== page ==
Free cash flow has been a key strategic focus in recent years, with positive results for the Group. Following a 100% increase in free cash flow in the previous year, there was an additional increase of 44,8% this year, to R1,9 billion. This converts to 77,2% of the Group’s net profit for the year, a significant improvement on the Group’s conversion average of approximately 40% over the previous ten years.

The Group’s increased focus on capital optimisation, including the focused capital allocation to outlets, supported this improvement in free cash flow. In total, 281 outlets were opened during the year (TFG Africa: 146, TFG London: 91, TFG Australia: 44) while an increased number of 177 outlets (TFG Africa: 83, TFG London: 83, TFG Australia: 11) were closed during the year as a result of the specific focus placed on underperforming outlets as part of this capital allocation model. Within TFG Africa in particular, capital expenditure on outlets decreased from R438,9 million in the 2017 financial year to R389,7 million this year. This is in part due to the decrease in number of stores opened (146 versus 206 in the prior year) as well as the tight control exercised over build rates, which were held flat for the year.

TFG London’s capex decreased despite the non-comparable inclusion of Hobbs. Due to the shift in consumer spend from offline to online channels experienced in the United Kingdom, fewer new outlets were opened during the year.

While capital expenditure has been tightly controlled, the Group continued to invest in IT and technology solutions, with a strong focus on return on investment. This IT investment will increase over the short term as the Group strategically invests in digital transformation to position the Group for future growth and success.

Value created during the year

The performance of the Group during the year resulted in a growth in headline earnings of 9,6% to R2,5 billion and a growth in headline earnings per share of 3,4% to 1 136,5 cents per share. In line with this growth in earnings, our shareholders were rewarded with a total dividend declared for the year of 745,0 cents per share, an increase of 3,5%. The dividend comprised of an interim dividend of 325,0 cents per share (a 1,6% increase) and a final dividend of 420,0 cents per share (a 5,0% increase).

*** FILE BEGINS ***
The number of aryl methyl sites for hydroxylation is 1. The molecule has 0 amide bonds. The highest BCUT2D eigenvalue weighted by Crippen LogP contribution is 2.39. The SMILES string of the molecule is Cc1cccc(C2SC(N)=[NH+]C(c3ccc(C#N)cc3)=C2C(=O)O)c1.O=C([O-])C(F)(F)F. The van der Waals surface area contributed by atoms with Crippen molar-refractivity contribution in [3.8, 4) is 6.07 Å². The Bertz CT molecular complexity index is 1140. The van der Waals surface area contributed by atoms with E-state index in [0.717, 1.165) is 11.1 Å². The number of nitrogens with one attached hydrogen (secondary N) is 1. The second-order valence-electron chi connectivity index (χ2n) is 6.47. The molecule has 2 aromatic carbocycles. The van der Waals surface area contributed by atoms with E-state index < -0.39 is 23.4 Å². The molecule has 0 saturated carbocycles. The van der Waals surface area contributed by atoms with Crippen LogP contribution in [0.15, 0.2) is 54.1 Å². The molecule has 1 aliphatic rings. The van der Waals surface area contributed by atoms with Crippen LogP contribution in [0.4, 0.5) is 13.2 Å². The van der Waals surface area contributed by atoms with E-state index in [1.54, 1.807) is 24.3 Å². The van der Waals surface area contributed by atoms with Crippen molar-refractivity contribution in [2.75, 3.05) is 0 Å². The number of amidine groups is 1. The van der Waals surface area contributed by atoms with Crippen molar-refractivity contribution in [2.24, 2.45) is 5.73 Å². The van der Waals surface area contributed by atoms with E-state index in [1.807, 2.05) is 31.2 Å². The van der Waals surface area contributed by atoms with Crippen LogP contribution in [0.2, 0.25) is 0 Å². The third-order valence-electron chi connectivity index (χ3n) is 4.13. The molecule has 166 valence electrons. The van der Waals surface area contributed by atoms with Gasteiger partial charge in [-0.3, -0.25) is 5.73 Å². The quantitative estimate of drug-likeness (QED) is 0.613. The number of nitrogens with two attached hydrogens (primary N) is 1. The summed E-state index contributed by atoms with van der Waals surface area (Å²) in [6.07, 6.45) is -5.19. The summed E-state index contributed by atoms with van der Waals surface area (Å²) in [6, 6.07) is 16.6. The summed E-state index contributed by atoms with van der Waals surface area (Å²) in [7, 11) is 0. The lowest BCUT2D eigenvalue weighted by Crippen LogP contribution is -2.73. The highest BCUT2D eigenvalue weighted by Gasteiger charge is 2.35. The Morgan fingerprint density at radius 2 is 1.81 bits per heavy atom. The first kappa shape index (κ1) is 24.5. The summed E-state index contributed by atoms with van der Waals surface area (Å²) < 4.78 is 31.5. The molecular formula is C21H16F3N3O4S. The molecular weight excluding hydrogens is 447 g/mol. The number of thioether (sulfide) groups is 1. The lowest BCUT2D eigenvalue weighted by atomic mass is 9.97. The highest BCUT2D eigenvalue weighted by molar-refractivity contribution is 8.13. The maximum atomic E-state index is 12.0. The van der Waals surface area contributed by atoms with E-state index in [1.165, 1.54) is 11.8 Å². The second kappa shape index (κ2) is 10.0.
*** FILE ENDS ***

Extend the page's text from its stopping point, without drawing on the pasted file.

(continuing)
The strong performance of the Group in the past year, in difficult trading environments, comes on the back of several years of solid performance and is a result of the success already achieved through TFG’s diversification strategies:

* Numbers relate to a 10-year compound annual growth rate.
^ Headline earnings per share excluding acquisition costs.

Focus areas for 2019

While significant progress has been made in respect of key financial drivers including cost optimisation, procurement, working capital management, capital allocation and cash flow generation, there are clearly identified opportunities for further improvement in a number of these areas.

The Group will, over the next few years, be investing significantly in our digital transformation strategy, to ensure that the Group is well positioned to offer our customers new interactions and retail experiences and remain relevant in a rapidly evolving sector. Over and above the allocation of senior executive and management effort, this will result in a shift of capex allocation, in order to accelerate the implementation of these digital strategies.

Anthony Thunström

Chief Financial Officer

29 June 2018